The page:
“I believe I’ll turn in, Tremaine,” yawned Oliver Dixon, just as Tom Halstead, in his sou’wester and oilskins, departed. “Are you going to do the same?”
“After my bed-time glass of water, yes,” nodded the charter-man, groping his way to the sideboard and reaching for the water-bottle.
Ham, still wholly of the opinion that he had seen a ghost, had long ago crept into his bunk in the motor room, covering up his head. He had fallen asleep. Muffled snores from that berth greeted the young skipper as he reached the motor room.
“That reminds me,” muttered Halstead. “I forgot to lock the cabin door into the passageway.”
Retracing his steps, he used his key. This he had done regularly on the cruise so that Ham Mockus, a stranger to all on board, could not, if so tempted, prowl in the cabin after the others had retired. Then Halstead returned to deck.
Through the long night he and Joe, strong and fearless as they were, wrestled with exhaustion, for the physical strain was enormous. They met the duties of the night as only Americans, born on the sea-coast and bred to the salt water ways, can meet such problems. There were times when they believed the pounding seas must snap one of the propeller shafts. With one shaft gone, the other shaft could not long have done double duty on such a night and in such a sea.
At last Captain Tom sternly ordered Joe Dawson below for a rest. Joe came up on deck again, after a nap of an hour and a half, when it was within an hour of daylight.
“Now, you get below,” begged Dawson. “I feel as strong as a horse, Tom. And go back to your berth in the cabin, at that. You know, I have the electric signal to your berth, if I need you.”
Captain Tom stood for some time, regarding the weather and the running sea. But it seemed to him that they had reached a point where the gale was much less severe, and he was aching in every muscle and sinew.
“I’ll go below for a little while,” he assented. Stopping in the motor room long enough to shed oilskins and headgear, and hearing Ham still snoring luxuriously, the young sailing master trod through the passageway, unlocking the cabin door, then locking it again after him.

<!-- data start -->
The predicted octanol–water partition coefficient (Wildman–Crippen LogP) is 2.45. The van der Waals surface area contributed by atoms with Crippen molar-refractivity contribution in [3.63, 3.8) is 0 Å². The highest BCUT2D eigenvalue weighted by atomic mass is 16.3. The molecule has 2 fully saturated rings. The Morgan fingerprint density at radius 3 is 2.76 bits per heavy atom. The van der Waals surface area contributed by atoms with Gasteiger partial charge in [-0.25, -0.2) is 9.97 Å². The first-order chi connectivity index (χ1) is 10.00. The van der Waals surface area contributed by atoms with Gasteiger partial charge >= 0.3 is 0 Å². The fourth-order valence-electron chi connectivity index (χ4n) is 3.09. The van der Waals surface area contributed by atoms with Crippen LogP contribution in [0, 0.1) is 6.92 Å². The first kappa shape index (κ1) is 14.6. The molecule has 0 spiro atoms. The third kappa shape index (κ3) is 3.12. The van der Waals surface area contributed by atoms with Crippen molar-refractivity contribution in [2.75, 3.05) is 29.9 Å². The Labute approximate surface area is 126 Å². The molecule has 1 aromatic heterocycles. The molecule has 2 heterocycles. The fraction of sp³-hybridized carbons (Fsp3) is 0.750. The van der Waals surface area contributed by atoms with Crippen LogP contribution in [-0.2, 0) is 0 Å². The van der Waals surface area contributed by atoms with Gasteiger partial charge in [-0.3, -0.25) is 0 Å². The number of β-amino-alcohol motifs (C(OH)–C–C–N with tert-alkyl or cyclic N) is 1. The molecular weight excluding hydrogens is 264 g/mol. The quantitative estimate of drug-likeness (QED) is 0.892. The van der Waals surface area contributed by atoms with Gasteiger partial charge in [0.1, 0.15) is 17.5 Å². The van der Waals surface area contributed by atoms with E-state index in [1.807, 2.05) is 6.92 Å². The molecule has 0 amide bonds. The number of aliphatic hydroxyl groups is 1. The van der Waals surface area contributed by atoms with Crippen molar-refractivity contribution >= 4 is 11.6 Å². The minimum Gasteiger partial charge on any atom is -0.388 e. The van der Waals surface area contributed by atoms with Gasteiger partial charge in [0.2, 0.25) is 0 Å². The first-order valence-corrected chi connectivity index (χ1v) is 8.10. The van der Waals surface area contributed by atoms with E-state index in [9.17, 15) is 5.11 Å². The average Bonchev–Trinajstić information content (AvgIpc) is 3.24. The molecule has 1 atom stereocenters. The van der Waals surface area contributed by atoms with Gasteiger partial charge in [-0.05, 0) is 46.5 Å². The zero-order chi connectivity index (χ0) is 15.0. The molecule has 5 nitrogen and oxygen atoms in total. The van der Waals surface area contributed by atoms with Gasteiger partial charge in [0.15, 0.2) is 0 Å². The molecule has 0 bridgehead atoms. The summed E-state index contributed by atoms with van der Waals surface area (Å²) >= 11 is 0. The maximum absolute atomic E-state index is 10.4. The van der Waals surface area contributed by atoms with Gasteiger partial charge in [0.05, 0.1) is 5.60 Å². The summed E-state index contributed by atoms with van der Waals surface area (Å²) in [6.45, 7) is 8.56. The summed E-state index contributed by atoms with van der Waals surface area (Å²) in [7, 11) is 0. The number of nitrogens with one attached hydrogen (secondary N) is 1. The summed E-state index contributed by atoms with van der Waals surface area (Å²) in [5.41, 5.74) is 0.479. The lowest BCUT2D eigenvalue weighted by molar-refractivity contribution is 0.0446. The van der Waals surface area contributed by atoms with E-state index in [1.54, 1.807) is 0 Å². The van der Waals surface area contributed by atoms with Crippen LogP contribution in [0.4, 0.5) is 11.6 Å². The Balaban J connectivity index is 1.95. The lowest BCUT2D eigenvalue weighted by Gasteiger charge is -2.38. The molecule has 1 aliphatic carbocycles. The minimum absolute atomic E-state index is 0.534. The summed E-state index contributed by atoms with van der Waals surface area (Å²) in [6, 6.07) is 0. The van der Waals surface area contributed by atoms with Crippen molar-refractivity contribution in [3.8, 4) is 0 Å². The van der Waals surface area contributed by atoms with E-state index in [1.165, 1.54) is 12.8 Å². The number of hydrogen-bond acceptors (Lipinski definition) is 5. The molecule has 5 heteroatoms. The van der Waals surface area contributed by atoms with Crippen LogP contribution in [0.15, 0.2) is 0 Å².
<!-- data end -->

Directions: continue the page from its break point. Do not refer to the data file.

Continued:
Captain Tom drifted off into slumber the instant his head touched the pillow in his berth. Nor did he waken. Joe, glad that his chum might rest at last, fought it out all alone on the bridge deck. Daylight was flooding the cabin from the transom overhead when Captain Halstead was roused by hearing Mrs. Tremaine’s voice. Poking his head sleepily through the berth curtains, Tom beheld both ladies fully dressed, while Oliver Dixon was just coming out from the other stateroom.
“We’re riding in much easier water, now, ladies,” was Dixon’s greeting.
“Yes; I noticed that,” replied Ida Silsbee. “And I can’t tell you how glad I am, either. I tried to be brave last night, but I’ll admit I was worried. I’d have been more alarmed, only I realized what a splendid pair of young sailors were looking after——Why, there’s Captain Halstead, drinking in enough flattery to turn his head,” laughed the girl, catching sight of the young skipper.
“Is Mr. Tremaine rising?” inquired Mrs. Tremaine.
“No; sleeping like a log,” replied Dixon.
“Then I’ll go in and arouse him,” declared Mrs. Tremaine. “I noticed from the stateroom port that we are running rather close to shore. We must be near the end of our present voyage.”
Mrs. Tremaine disappeared into the starboard stateroom, but presently looked out again, bewilderment expressed on her face.
“I can’t guess what’s the matter with Henry,” she confessed. “I’ve called to him, and shaken him, but he doesn’t answer me. He’s breathing so heavily that I—I’m alarmed.”
By this time Captain Tom Halstead was presentable enough to join the others. After greeting the three, he followed Mrs. Tremaine and Dixon to the starboard stateroom.